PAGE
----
The Dead Weather is what the music industry calls a “supergroup,” but to me “supergroup” is an odd title. It just means that people from different bands have come together to form a new band, and there’s no reason this shouldn’t happen more often, no artist should be pigeonholed into only working with the couple of people in one band. But to whether or not I consider The Dead Weather a “supergroup,” it’s not like reading that Stevie Wonder, The Roots, John Legend and Thundercat came together for a record, because that hypothetical would be a real “supergroup.” Not to discredit the careers of the members of The Dead Weather, bit it seems like the music media calls any project of which an artist isn’t with their original lineup a “side-project” or a “supergroup,” but these artists don’t look at it as a “supergroup,” and especially not as a “side-project,” they’re all as important to them as the work they make with their own band.

When Jack White (of The White Stripes & Third Man fame) got together with songwriter, Benjamin Bensen, to write “Steady As She Goes,” later forming The Raconteurs, they were also dubbed a “super group,” to which they aptly responded that they were not a “super group,” because the “term implies something pre-planned or temporary,” whereas they were actually “a new band made up of old friends.”

When the Raconteurs were playing a show in Memphis, Tennessee, White had lost his voice, and Alison Mosshart, of their opener, The Kills, agreed to fill in for a couple of the songs, one of them being “Steady As She Goes.” Loving Mosshart’s vocals, White and Jack Lawrence (The Raconteurs bassist, as well as the bassist for City & Colour), asked her to come to the studio and do a song with them. Jack White at the time had recently gotten back into playing drums, something he had done in bands previous to The White Stripes and The Raconteurs, and had just done for the song “Another Way to Die” with Alicia Keys, the theme for the 2008 James Bond film Quantum of Solace.

White had gotten back into drumming because he felt that playing lead guitar for every project would be too redundant and he saw it as an opportunity to do something different. Lucky for him, he can play drums pretty damn well too.  So with White on drums, Mosshart on lead vocals, Lawrence on bass, and Dave Fertita (The Raconteurs guitarist, and Queens of the Stone Age guitar/keyboardist), the four ended up recording an entire album, and having come back together three times now, released Dodge and Burn just last month.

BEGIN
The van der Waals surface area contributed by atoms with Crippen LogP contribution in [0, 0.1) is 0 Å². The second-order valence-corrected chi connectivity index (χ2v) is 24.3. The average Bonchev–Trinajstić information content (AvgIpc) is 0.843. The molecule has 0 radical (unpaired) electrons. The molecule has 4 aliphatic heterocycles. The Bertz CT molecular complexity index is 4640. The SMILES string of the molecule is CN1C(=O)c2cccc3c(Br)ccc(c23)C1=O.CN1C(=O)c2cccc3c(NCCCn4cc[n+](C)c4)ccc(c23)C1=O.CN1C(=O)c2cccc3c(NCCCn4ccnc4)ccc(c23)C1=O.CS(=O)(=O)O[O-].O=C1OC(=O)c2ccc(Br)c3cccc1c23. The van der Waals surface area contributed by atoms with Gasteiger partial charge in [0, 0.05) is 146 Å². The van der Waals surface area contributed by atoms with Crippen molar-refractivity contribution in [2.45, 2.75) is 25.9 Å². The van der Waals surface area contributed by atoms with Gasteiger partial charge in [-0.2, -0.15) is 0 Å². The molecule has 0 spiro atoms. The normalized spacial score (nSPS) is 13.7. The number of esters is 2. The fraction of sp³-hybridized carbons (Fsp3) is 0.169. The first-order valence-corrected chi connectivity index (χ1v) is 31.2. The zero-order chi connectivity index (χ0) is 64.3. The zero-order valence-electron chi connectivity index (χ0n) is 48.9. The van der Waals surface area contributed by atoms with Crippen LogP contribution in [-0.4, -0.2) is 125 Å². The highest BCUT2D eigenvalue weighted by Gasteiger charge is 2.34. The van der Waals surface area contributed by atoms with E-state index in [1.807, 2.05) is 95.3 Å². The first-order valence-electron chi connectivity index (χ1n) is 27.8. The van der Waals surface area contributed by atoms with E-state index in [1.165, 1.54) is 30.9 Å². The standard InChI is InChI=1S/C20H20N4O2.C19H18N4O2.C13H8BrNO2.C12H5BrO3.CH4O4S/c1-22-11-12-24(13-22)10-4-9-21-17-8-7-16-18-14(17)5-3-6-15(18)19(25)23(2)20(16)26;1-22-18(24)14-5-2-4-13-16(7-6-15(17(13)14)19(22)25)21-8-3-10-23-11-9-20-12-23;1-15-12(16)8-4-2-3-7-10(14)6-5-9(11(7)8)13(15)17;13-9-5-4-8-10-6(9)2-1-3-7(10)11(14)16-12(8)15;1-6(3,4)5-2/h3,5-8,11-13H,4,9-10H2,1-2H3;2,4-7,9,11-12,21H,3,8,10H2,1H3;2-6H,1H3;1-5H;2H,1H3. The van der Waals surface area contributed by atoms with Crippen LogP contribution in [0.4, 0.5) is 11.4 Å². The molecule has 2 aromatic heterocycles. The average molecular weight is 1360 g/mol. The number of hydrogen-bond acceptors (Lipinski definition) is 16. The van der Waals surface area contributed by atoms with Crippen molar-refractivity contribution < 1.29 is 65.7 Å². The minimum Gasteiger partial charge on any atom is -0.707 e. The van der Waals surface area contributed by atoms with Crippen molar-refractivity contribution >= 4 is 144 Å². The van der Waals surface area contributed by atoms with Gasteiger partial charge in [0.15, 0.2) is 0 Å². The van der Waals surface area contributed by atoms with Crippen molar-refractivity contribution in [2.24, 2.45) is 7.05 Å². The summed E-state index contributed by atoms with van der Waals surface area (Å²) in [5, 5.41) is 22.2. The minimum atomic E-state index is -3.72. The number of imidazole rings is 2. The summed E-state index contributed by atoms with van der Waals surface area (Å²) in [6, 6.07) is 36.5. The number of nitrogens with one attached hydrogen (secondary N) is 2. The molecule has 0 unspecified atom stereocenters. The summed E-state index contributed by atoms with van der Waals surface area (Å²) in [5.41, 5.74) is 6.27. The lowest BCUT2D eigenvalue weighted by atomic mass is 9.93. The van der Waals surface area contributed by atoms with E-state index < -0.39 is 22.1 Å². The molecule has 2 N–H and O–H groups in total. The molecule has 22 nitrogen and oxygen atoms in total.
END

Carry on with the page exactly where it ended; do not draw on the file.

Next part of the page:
With Jack White’s solo material kind of experimental and all over the place, really only, in my opinion, containing two or three great songs per record, notably Blunderbuss’ “Sixteen Saltines,” and the title track off Lazaretto, it seems that his work is most celebrated when he has a band that might rope him in, honestly speaking, he’s better as part of a group.

Nonetheless, White’s presence and impression on Mosshart and the rest of the group is undeniably active and the driving force of The Dead Weather. Hell, Mosshart even sounds like him.  White’s influence on The Dead Weather pokes in, if not dominates, most of the record, from the guitar licks to the hard hitting drums to the ridiculous insensible lyrics like, “What does the black top know that I have not cracked with my mind.” White’s mesh with Mosshart seems to be a perfect meet-up.

The record starts to lose me a bit towards the end of the record, and I keep going back and forth on “Impossible Winner,” which is incredibly out of place with the rest of the album, though simultaneously has the making of a great 80’s anthem. But with guitar riffs like “I Feel Love,” “Buzzkill(er),” and “Lose the Right,” any fan of White’s or The Dead Weather’s will find exactly what they’d expect from Dodge and Burn.

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